We continue these random spurts of emotionally-unbalanced conversation through the summer. Danny texts me a question. I answer, ask about his day/week/month. He replies that things could be better because of x, y, and z. About every third time he asks if I want to get together. I say sure… then we don’t talk for a few more days, sometimes weeks, as though the step of actually planning the date is just too daunting to tackle right away. Like something will probably go wrong anyway, so why bother?

I’m dying to know one thing about Danny: when will he have a good day? I’m sometimes annoyingly cheerful, more of the Tigger than Eeyore type, so Danny’s ability to find the negative in everything is morbidly fascinating for me. It’s like my own sad, dark reflection.3ors4m

I want to meet my online Eeyore, but that would a) break my rule about not using guys as blog fodder, b) be a waste of time and probably pretty miserable and c) require more patience that I currently possess. And I will not be able to cheer him up (accept it, Heather, and move on!).

So no, Danny and I will probably never meet. I’ve decided that I’ll have to tell him that I’m seeing someone else (yea yea calm down, I’ll get to that), whenever he decides to text me again. Poor guy.


Cheer up kids! Even though your future mom is still stuck wading through the dating pool, Danny is definitely not your father!

Your Father Isn’t…Bill

30 Jun

Do you remember the last time you ate white bread? Does any memory of actually eating white bread really stand out to you? I have a distinct memory of smooshing white bread into a tight little ball, but never of eating it. I can describe it’s appearance, the texture and weight in my hand, feeling it stuck to the roof of my mouth. But actual taste? It’s like someone erased the memory. It’s a total blank for me. Or, more likely, it’s been overpowered by all the competing stimuli that are so much more memorable.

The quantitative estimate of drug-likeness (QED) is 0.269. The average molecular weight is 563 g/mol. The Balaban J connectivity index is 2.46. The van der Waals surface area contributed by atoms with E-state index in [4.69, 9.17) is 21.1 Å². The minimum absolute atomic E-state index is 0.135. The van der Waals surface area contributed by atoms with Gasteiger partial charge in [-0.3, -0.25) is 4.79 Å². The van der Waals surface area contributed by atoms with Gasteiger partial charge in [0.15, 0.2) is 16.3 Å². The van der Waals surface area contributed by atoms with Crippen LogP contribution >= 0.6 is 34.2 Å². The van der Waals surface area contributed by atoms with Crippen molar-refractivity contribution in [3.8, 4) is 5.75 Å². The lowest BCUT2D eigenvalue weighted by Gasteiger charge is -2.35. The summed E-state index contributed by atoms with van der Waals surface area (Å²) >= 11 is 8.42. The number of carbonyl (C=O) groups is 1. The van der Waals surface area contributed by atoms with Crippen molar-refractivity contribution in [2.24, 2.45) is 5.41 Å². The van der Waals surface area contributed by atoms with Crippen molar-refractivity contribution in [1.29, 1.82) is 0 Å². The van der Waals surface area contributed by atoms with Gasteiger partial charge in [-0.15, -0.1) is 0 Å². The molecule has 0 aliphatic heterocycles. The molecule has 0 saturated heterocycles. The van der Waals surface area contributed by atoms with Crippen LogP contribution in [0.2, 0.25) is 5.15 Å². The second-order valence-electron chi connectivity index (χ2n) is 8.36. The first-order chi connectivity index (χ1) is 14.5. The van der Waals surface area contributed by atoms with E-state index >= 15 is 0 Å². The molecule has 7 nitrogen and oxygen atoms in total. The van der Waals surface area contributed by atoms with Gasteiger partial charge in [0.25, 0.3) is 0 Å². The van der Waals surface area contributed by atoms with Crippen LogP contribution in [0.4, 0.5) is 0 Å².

I bet you see where this is going.


Bill asks me out and I suggest drinks or coffee. He proposes coffee on Sunday afternoon at Starbucks. I’m deeply reminiscing over my first date ever (I was 12), also at a Starbucks, so I don’t immediately notice when Bill walks in. We order iced teas because it’s one of those balmy, moist late-June evenings and anything else would have been absurd, then grab seats by the window.

We chat as I watch a woman walk her cockapoo past the Starbucks four or five times. Bill and I actually have a fair bit in common, such as swimming which I’m trying to get back into, and growing up in the area/still being here (I’d like to clarify that at one point, for a long while, I DID leave. I’m just back now. I’m not bitter or anything). A group of young girls come in, hugging each other and squealing like they’ve spotted Justin Bieber. I alternate between wondering where one got her yellow shorts and the legality of banning caffeine for 13 year olds.

The sky is beautiful as the sun starts to set. We’d had storms not too long before and the clouds are those wild, thick, puffy ones… dark underneath but the top turning brilliant shades of pink and purple that deepen as we talk.